Thereafter, while releasing the body, that too, not to me but to my nephews, the same duty medical officer of the day sent across a message, ‘Tell him (me) that there was no reason to not release the body earlier, but then we give a damn whether you are from the Indian Army or the Indian Air Force”.
The funeral finally could happen late into the Night, around 11:00 PM and it was past mid-night for the family members to return from Mintoi, the University burial site. Despite the late hours, it was attended by a huge crowd of all well wishers, friends and relatives.
While the incident culminated as it was bound to, like everything else, but it did leave a deep scar in the heart of those who experienced as well as those who heard of the unprofessionalism and high handedness of the University Appointees. Not that it was the first time. AMU is infamous for some of it’s Professors acting bizarrely with its student community and even with it’s staff and employees. There used to be times when individuals remained chairman of departments for lifetimes and used to run them like their personal Jagirs (feudal land holdings). Such autocrats used to be so powerful that at times they used to marry multiple times, often their own students. This somewhat got controlled, thanks to the rotational chairmanship that got introduced in the late Nineties, but by then innumerable lives and families had been destroyed.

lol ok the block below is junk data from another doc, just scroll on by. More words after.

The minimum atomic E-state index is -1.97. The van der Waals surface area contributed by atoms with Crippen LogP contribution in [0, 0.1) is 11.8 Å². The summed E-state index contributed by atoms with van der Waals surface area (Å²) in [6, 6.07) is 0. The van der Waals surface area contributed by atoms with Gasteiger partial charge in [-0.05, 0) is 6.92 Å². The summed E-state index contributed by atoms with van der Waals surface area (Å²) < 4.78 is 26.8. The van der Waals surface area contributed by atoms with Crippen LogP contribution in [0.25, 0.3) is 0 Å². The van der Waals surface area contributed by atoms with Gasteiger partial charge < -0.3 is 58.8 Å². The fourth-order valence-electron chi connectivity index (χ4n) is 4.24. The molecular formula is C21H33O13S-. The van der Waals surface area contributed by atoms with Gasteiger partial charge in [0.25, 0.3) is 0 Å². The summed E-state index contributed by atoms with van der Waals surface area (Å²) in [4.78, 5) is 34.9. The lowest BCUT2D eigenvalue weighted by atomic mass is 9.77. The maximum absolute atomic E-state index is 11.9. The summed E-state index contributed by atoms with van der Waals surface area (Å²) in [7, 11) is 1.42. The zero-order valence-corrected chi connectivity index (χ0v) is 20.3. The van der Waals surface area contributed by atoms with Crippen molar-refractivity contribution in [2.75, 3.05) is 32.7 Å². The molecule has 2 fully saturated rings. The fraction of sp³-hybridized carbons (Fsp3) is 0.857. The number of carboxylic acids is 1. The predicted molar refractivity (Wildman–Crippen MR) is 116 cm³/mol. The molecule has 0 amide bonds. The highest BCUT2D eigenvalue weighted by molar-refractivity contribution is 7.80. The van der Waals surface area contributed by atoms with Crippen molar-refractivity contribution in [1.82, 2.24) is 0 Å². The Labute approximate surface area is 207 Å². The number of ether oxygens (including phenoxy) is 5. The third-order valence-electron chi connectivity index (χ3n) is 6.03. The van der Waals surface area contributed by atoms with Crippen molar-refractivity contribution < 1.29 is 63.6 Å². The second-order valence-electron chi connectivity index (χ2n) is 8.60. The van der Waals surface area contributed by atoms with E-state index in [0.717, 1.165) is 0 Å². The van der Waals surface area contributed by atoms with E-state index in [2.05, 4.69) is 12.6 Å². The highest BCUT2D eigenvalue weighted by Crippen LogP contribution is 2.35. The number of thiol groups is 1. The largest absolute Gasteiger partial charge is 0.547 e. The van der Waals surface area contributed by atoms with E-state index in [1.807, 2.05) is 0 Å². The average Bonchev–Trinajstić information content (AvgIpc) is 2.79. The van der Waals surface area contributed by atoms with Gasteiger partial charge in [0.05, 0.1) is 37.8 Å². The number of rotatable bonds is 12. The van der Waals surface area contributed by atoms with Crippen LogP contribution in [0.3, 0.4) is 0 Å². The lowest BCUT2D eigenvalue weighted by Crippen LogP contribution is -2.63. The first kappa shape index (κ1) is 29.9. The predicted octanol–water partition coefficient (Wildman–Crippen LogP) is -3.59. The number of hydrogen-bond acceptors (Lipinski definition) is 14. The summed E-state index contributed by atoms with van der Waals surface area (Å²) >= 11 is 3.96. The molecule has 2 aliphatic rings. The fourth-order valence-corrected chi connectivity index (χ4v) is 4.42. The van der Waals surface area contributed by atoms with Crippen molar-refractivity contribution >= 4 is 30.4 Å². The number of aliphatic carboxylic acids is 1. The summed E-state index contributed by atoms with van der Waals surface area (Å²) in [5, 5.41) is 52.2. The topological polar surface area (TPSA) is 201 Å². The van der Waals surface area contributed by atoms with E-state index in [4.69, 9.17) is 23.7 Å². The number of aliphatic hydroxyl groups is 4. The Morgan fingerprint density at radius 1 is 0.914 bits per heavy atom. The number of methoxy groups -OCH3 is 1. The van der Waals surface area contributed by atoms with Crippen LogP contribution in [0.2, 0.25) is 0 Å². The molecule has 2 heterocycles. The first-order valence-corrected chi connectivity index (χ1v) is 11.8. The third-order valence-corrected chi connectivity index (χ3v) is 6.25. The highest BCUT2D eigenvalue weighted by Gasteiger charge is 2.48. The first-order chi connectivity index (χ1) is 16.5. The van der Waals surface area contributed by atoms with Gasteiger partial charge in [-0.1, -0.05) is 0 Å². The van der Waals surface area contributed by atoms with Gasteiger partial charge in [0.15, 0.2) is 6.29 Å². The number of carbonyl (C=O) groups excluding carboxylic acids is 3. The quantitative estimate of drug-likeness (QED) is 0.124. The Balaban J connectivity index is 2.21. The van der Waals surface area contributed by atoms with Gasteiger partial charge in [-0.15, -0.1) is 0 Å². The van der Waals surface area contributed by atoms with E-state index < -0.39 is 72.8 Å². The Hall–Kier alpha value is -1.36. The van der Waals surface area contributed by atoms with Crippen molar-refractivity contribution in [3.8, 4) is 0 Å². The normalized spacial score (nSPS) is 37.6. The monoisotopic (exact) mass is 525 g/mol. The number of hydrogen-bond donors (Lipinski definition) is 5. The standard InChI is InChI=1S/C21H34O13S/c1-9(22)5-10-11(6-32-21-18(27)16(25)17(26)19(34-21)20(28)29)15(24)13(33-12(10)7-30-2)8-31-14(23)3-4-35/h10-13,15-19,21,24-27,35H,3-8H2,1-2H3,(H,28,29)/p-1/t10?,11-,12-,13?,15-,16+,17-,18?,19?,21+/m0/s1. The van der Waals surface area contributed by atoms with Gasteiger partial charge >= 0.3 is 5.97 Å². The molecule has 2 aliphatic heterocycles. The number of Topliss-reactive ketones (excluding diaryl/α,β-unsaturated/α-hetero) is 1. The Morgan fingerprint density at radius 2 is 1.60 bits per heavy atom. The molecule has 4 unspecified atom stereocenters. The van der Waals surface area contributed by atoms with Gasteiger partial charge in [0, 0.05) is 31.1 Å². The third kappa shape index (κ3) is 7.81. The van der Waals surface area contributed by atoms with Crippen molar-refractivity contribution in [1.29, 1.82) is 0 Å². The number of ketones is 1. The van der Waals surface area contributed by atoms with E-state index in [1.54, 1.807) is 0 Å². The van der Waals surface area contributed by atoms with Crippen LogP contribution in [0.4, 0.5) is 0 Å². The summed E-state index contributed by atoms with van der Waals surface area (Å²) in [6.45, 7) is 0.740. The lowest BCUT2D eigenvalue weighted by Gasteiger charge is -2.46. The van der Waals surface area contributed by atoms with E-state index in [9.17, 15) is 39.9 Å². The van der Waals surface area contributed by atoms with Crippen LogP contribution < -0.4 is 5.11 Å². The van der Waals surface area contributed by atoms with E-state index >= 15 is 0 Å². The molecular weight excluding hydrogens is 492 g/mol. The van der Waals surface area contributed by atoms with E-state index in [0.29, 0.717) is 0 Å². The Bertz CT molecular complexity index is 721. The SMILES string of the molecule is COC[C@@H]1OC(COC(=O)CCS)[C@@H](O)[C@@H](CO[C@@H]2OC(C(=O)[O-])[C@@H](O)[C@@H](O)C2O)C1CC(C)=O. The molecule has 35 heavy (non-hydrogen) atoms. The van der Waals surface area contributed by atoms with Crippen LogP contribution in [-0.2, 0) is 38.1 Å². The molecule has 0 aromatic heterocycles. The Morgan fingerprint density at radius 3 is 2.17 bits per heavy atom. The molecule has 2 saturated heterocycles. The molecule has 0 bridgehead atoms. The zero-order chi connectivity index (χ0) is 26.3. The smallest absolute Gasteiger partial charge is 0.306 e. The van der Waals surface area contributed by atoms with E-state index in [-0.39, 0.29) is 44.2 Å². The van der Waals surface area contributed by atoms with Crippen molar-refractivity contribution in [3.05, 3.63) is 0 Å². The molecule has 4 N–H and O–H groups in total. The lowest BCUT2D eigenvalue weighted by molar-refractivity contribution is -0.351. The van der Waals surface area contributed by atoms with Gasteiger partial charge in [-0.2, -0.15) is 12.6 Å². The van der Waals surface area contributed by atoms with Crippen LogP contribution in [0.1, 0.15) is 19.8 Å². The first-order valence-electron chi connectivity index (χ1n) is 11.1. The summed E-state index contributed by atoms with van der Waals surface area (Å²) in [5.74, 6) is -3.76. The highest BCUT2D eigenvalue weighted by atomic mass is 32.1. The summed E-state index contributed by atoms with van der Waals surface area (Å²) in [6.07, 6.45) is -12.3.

The elites and barons of Aligarh University need to know and be reminded that it’s now the 21st century India and in the present times, none can go unaccountable or hoodwink systems for long. More so under the present regime in Uttar Pradesh, that has put criminals, crooks and wrong doers on notice.
As the country undergoes a techno – accountability revolution under the Prime Ministership of Mr Narendra Modi, it’s high time that such fiefdoms are dismantled. The sooner the better for the nation and the community to progress further.